Looking for food spaces in cities
The contribution of food growers to lightning and greening cities is widely undervalued and disrespected. Green cropping (sub-section of urban agriculture), in particular, continues to receive mixed responses from the media, academics and policy spheres in global South cities. This leaves complex vulnerability issues at the chest of marginalised urban dwellers who are involved in the practice. With regard to switching from carbon ills to sustainable urban conditions, their agro-food production practices are pushed to the periphery of urban policies. The green urban plots often suffer from policy disincentives. Their practice is irritating to the eye of many. Yet, the food croppers have remained persistent, resilient, and doing everything possible under difficult circumstances to demonstrate the relevance of what they do by putting fresh and healthy foods on the city markets. Leafy vegetables and Musa acuminata (previously Musa sapietums) are common. Nowadays, cash crops like cocoa, oil palms and mangoes as well as staple ones like maize and rice are farmed on rich loamy soils in the fringes of cities. Their green plots are keeping deprived city corners from social incompleteness and preventing endemic hunger. Although urban food growers have burning goal to do good things, climate change is becoming their biggest setback.
Issues demanding urgency
Changing climate is fast-aggravating living conditions in all cities, but more disturbing in coastal savannas than in the Guinean savannas. It is universally known among scientists that climate change is due to overdosed carbons. Where did predominant proportion of the carbons originate from? Of course, mainstream industrialisation and urbanisation! In recent times, the level of carbon in the atmosphere is alarming. Evidence of carbon impacts on savanna cities have clearly manifested in the forms of vulnerability-producing floods, fires, migration, poverty and reduced ecological jobs. Over 2.5 million people are displaced by rainstorms alone. Food insecurity induced by climate change is destabilising city slum corridors, and could have been worse if not green cropping.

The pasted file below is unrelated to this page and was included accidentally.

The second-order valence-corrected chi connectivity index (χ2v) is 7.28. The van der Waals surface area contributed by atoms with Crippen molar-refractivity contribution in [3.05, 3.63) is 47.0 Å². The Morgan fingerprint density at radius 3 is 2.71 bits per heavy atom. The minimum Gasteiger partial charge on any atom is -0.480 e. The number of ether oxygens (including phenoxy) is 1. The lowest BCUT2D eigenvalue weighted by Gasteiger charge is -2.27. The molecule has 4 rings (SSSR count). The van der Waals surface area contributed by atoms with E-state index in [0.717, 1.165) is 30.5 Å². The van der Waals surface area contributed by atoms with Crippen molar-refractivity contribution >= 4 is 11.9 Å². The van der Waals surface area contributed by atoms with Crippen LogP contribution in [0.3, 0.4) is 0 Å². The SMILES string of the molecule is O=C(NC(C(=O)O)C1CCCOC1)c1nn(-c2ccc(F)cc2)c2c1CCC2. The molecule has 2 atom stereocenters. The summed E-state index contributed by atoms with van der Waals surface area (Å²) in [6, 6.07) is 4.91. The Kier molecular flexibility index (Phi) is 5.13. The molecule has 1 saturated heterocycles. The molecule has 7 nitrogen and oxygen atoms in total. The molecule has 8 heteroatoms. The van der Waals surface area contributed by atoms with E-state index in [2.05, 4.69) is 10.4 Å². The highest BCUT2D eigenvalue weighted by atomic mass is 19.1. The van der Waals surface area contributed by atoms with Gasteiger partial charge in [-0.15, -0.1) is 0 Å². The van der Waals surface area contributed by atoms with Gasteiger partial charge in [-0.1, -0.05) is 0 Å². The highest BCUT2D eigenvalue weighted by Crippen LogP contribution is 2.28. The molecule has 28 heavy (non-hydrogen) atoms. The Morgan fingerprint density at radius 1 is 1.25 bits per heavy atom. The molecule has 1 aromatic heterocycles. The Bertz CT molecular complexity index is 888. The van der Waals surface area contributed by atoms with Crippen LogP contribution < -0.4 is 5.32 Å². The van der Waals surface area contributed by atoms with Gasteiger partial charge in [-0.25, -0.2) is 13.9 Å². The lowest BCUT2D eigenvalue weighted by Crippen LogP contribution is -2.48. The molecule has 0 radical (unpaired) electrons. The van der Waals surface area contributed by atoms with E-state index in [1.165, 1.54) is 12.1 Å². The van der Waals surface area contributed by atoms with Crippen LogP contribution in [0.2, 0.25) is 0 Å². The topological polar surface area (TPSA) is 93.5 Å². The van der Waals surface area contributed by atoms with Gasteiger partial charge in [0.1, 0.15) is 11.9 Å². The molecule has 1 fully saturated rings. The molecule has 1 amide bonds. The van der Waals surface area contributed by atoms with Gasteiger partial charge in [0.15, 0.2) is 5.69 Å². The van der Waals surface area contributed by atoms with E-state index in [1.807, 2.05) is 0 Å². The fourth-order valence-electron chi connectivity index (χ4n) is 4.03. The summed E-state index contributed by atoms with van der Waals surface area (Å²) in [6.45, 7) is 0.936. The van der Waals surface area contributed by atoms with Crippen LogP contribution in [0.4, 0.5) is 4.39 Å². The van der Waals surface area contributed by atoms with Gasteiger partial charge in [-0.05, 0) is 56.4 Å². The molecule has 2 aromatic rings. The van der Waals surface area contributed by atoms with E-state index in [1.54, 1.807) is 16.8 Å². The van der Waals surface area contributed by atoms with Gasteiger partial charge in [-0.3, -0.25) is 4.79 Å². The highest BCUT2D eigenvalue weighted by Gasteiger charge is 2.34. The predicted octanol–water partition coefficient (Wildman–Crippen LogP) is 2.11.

Green cropping on open urban spaces is cushioning the burden of well-being cost on young people who are excluded from jobs or prone to hazards and disasters. The approaches to realising carbon-free cities are multifaceted; such as enhancing energy efficiency. But, cultivating and greening landscapes has increasingly become important in low-income societies. Greening is imperative in reviving damaged landscapes. Greening landscapes do not only favour decarbonisation in cities at microscales but also furnish multiple urban sustainability benefits, including adaptation to carbon shocks like floods and income insecurity. It also favours carbon assimilation, and reskills capacity of young people. In dryland cities, for example, cow-dung compensates for burning of fossil-fuel; it limits anthropogenic fires; lessens wood-cutting; and eventually cut CO2 emissions. And, converting cow-dung into compost prevents excessive evapotranspiration thereby giving roots to conservation and urban biodiversity assets to emerge. Enabling floral diversity to habour good birds and pollinating bees. In the topsoil, earthworms and microbes tend to flourish better and give bigger returns on land productivity. Conveying 225,520 metric tonnes of food harvested from urban plots to nearby markets or roadsides using non-fossil-fuel-powered (NFFP) transport system potentially palliates carbon escalation. This is because, in the processes of transporting the foods, the mileage is shortened and fossil-fuel consumption is avoided. Micro-climatic warning is nipped off. Also, food crops on urban plots do not make noise. As compared to other activities in the coastal savanna cities, green cropping is one of all-important activities that commensurate the skills and immediate needs of different categories of urban youth: neglected migrants, orphans, school dropouts and artisans. In urban areas where food prices are too exorbitant and equal access to social intervention is very limited or unforthcoming, green cropping is a first choice to avoid succumbing to deadly carbon ills. Thus, a strategy for fighting civil tensions! Think about organotivators! Many of the organotivars are microgardens for expanding the frontiers of sustainability sciences at the city level. The UN Food and Agriculture Organisation catalogued how innovative microgardens are improving quality of urban horticultural and human-environmental systems in cities where humanitarian services are required.